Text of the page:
Week ahead: Lawmakers to consider Harvey aid

Week ahead: Lawmakers to consider Harvey aid
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Lawmakers return to Washington on Tuesday with a host of pressing issues on their plate, chief among them agreeing to an aid package for Hurricane Harvey recovery efforts.

Harvey swept through Texas and Louisiana last week, dropping record rainfall and causing flooding severe enough to likely make it one of the costliest natural disasters in American history, if not the costliest.

There are no formal cost estimates for recovery efforts yet. But lawmakers expect Congress to turn its attention to an aid package right away. Rep. Pete Sessions (R-Texas) said last week that he expects the federal government to immediately dole out $80 million, with more to come later.

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AccuWeather last week predicted it would cost $190 million to help fully recover from the storm, and President Trump said he expects the storm to be the most expensive in U.S. history.

Though Congress will begin deliberations on an aid package next week -- and could pass an initial recovery bill relatively quickly -- it's likely to take weeks or even months to finalize a broader deal addressing the whole disaster. It took nearly three months for lawmakers to craft, debate and pass a $50.7 billion assistance bill for Superstorm Sandy following that October 2012 storm.

The House is planning to kick off its post-recess legislative work with floor debate and consideration of a major appropriations bill.

The spending package includes appropriations for the government programs and agencies that were not part of the House's security-focused spending bill passed before recess, including the bill for the Environmental Protection Agency (EPA) and Interior Department.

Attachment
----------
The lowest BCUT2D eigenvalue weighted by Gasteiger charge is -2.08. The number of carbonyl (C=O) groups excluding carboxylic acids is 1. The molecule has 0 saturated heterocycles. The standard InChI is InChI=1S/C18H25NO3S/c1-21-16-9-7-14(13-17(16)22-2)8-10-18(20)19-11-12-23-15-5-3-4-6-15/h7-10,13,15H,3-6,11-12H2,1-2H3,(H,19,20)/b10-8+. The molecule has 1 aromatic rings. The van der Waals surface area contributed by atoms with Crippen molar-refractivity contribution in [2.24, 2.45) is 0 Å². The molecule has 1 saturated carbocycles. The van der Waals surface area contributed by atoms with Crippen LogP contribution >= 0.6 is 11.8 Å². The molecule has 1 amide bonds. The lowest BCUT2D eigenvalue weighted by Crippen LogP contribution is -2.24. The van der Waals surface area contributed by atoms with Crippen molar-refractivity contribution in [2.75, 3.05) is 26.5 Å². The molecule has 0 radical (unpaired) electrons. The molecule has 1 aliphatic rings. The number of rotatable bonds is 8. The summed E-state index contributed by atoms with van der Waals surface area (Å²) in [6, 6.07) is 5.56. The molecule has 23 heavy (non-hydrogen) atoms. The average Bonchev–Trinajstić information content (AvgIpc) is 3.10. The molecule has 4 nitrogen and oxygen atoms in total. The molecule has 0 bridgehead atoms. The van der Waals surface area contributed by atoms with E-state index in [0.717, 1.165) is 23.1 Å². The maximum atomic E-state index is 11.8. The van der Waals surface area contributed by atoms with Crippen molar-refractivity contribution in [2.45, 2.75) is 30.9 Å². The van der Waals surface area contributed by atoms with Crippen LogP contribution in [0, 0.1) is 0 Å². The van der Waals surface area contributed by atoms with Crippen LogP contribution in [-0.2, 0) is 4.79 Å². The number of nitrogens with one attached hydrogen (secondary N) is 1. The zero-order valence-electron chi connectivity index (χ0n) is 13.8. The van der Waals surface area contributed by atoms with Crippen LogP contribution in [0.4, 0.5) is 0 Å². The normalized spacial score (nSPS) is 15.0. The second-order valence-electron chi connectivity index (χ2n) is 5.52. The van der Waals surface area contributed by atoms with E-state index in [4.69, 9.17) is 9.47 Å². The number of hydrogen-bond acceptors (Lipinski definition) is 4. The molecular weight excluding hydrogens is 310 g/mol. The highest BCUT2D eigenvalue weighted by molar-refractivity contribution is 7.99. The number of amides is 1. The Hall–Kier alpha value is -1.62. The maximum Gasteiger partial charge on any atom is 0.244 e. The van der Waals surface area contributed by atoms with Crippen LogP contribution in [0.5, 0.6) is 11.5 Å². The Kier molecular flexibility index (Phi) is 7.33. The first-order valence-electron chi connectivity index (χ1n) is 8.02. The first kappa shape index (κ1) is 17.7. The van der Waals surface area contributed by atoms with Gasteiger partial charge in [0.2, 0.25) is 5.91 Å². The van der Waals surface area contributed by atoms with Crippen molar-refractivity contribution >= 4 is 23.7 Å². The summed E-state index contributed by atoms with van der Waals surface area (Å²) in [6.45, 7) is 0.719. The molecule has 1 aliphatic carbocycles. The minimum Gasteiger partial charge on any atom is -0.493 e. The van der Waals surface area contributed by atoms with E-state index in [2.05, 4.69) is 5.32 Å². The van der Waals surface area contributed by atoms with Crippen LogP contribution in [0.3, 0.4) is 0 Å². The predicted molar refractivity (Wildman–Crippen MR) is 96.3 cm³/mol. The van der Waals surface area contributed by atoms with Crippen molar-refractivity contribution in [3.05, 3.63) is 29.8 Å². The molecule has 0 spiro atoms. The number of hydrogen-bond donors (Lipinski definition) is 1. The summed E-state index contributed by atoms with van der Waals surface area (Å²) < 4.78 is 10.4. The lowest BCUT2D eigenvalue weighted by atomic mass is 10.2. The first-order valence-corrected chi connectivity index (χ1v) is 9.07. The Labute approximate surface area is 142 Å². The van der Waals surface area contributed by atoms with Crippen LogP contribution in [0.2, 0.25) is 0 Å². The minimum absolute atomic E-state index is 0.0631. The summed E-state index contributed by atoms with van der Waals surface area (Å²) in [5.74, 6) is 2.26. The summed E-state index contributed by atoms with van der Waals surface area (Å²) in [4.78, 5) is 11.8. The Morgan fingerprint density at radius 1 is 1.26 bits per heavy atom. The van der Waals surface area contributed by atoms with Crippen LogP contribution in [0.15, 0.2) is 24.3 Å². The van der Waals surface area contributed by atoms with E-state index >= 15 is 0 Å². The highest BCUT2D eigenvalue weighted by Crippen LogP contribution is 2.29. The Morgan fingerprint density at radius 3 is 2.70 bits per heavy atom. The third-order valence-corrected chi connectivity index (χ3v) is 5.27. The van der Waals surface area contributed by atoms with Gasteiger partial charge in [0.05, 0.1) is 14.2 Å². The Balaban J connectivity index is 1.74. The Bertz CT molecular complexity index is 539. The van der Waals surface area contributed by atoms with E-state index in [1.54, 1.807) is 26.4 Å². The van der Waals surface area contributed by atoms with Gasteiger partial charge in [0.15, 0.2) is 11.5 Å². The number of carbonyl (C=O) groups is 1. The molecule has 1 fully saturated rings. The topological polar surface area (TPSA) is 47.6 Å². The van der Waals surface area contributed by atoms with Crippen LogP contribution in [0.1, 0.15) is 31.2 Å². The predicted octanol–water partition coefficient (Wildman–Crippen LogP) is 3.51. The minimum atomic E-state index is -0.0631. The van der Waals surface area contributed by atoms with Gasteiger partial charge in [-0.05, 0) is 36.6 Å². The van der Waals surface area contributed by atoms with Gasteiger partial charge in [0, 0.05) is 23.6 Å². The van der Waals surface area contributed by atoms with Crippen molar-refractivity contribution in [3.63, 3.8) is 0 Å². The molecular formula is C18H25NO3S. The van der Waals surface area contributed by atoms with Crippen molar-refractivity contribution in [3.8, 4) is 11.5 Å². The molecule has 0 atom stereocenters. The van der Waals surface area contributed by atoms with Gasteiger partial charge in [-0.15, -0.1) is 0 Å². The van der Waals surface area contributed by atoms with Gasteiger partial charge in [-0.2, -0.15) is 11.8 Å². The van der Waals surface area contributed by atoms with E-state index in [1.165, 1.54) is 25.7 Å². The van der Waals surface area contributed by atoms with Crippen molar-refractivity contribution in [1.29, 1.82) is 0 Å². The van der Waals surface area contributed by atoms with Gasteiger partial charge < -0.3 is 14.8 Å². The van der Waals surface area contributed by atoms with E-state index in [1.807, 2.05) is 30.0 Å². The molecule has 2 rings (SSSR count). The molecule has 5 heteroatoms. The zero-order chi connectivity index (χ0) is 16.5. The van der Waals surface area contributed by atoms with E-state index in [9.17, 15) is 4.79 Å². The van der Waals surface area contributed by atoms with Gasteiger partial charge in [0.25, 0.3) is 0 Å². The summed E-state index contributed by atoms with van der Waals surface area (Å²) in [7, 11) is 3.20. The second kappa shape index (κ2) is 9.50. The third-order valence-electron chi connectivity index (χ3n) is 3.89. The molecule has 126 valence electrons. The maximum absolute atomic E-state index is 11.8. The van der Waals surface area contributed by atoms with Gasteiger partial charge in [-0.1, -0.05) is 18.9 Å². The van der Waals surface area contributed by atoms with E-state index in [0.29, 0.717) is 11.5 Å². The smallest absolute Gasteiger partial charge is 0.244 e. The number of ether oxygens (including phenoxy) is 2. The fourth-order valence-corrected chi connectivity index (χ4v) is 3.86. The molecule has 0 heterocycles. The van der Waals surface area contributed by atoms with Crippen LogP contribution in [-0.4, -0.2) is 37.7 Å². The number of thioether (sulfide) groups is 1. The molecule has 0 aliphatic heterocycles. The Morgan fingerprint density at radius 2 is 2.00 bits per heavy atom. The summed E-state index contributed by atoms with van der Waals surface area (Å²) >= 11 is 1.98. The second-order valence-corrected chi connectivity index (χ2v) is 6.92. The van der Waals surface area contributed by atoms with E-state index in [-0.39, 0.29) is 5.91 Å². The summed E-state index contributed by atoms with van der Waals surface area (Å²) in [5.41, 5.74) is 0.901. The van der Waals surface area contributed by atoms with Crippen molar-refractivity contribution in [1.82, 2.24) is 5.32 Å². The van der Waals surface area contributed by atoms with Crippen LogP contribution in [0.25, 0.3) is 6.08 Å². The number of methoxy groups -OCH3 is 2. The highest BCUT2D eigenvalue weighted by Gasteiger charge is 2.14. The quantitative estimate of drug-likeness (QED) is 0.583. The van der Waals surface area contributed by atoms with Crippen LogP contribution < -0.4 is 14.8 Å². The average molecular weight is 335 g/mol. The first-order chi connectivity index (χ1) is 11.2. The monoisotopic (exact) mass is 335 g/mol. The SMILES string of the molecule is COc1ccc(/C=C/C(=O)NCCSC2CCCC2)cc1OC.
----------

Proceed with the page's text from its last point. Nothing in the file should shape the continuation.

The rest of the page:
That bill, passed in July by the House Appropriations Committee, would cost $31.4 billion, cutting many major programs in both agencies but not to the degree that President Trump pushed for in his budget proposal earlier this year.

The House Rules Committee will start consideration of the bill and proposed amendments Tuesday, which would allow for floor debate as soon as Wednesday.

The Senate Energy and Natural Resources Committee will hold a confirmation hearing for four Trump nominees on Thursday.

The committee will hear from two Trump nominees for the Federal Energy Regulatory Commission -- Richard Glick and Kevin McIntyre, Trump's nominee to chair the commission. Joseph Balash, the nominee to be assistant Interior Secretary for Land and Mineral Management, and Ryan Nelson, the Interior Solicitor nominee, are also scheduled to testify.

Elsewhere, the House Natural Resources Committee will hold a hearing on three onshore energy bills, and the Energy and Commerce Committee will hold a pair of hearings on public utility regulations and EPA oversight.

Meanwhile, observers are watching to see if the Trump administration reveals Interior Secretary Ryan ZinkeRyan Keith ZinkeWant to evaluate Donald Trump's judgment? Listen to Donald Trump The Hill's Morning Report - Biden launches blitz for jobs plan with 'thank you, Georgia' OVERNIGHT ENERGY: Court sets in motion EPA ban on pesticide linked to developmental issues | Trump Interior Secretary Zinke files to run for Congress, again | Senate passes bipartisan B water infrastructure bill MORE's recommendations for changing national monuments, or whether Trump takes action to implement any of them.

Zinke said late last month that he had sent the recommendations to the White House, but the administration declined to reveal the details, saying Zinke's review was just a draft. Conservationists and other foes of the monuments review were incensed that Zinke's report was not released publicly.

Zinke said at the time that he wants a "handful" of monuments to be reduced in size, but he doesn't believe any should be eliminated.

 

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